I would remind the right hon. Gentleman of a saying I used to hear when I was a boy of a Tsarist general who sent a message to the Tsar that order reigned in Warsaw because he was holding the people down by brute force. To-day you are keeping in prison the men who, if they were called into conference on this subject, might even now help us to find a solution. Other people may hold what views they please—and although I have not been to India, I know a very considerable number of Indians of all sorts and conditions—but I am confident that whatever you may pass in this country, and whatever may be passed in India, unless you have the consent of the great mass of organised opinion in India and unless you have the co-operation of Congress you will not be able to administer whatever laws you may be pleased to pass. It is not merely Mr. Gandhi that you have to consider. I am sure that the right hon. Gentleman knows young Nehru probably much better than I do. The Under-Secretary of State this afternoon said that he hoped that the young men—he was speaking of the young men of Britain—serving in India, and serving perhaps in this House, would give themselves to the service of the people of India when these proposals became law. Has he forgotten that there is a huge mass of young Indians in India, and that it is they who want to have the right to build a new life in their own country? It is they who are making the struggle for self-government. It has been my privilege on several occasions to go to the meetings of young Indians in the universities and what has always struck me is that, just as the hon. Baronet the Member for Bournemouth speaks to-day for our country, so they speak for their country. The one thing which boils up in their minds is that they may go back to India and serve her as the hon. Baronet serves our country in this House. And why not?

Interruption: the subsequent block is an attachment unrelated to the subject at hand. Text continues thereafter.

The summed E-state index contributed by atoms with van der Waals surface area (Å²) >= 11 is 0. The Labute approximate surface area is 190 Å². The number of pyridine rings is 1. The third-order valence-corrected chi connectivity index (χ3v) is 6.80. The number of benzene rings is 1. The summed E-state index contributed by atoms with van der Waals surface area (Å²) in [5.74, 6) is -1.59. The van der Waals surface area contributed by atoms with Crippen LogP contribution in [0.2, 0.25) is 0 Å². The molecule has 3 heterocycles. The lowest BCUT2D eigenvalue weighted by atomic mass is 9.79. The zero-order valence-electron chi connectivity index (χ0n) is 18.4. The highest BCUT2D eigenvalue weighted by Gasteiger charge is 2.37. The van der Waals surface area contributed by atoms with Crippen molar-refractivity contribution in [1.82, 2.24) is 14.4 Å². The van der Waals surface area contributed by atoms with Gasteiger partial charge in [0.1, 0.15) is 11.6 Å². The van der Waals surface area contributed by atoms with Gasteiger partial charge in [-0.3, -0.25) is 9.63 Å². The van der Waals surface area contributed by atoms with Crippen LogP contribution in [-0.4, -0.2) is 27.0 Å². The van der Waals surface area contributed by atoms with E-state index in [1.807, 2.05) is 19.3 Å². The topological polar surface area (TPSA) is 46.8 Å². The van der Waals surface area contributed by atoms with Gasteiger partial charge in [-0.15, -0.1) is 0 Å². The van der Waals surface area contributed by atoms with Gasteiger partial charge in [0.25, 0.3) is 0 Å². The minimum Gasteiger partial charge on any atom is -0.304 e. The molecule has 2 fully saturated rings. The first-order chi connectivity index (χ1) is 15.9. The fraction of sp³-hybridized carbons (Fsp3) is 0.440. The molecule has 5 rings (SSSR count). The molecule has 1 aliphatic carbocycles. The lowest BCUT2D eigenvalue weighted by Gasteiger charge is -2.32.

The Noble Lord rebuked some of those who were talking of lawyers and politically-minded people as if it were a crime in India to be in politics, and something very virtuous to be in politics in this country. When I look around this House and also look at myself in the looking glass I honestly cannot take such self-conscious pride in myself, and think that I am superior to the people in India who only want to do exactly what I think that I want to do in this country. I would beg of the right hon. Gentleman to remember that young Nehru and his friends are the people you have to enlist in this campaign. It is they whom you have to bring in to administer and to make the laws of their own country. Unless you do that, it is certain that, no matter what laws you pass or who passes them, your proposals will be bound to fail. I am certain that they will fail unless you have the co-operation of young India, and that at present you have not got. We are not dealing with a country which is naturally a poor country. India is naturally a very wealthy country. It has enormous potential wealth.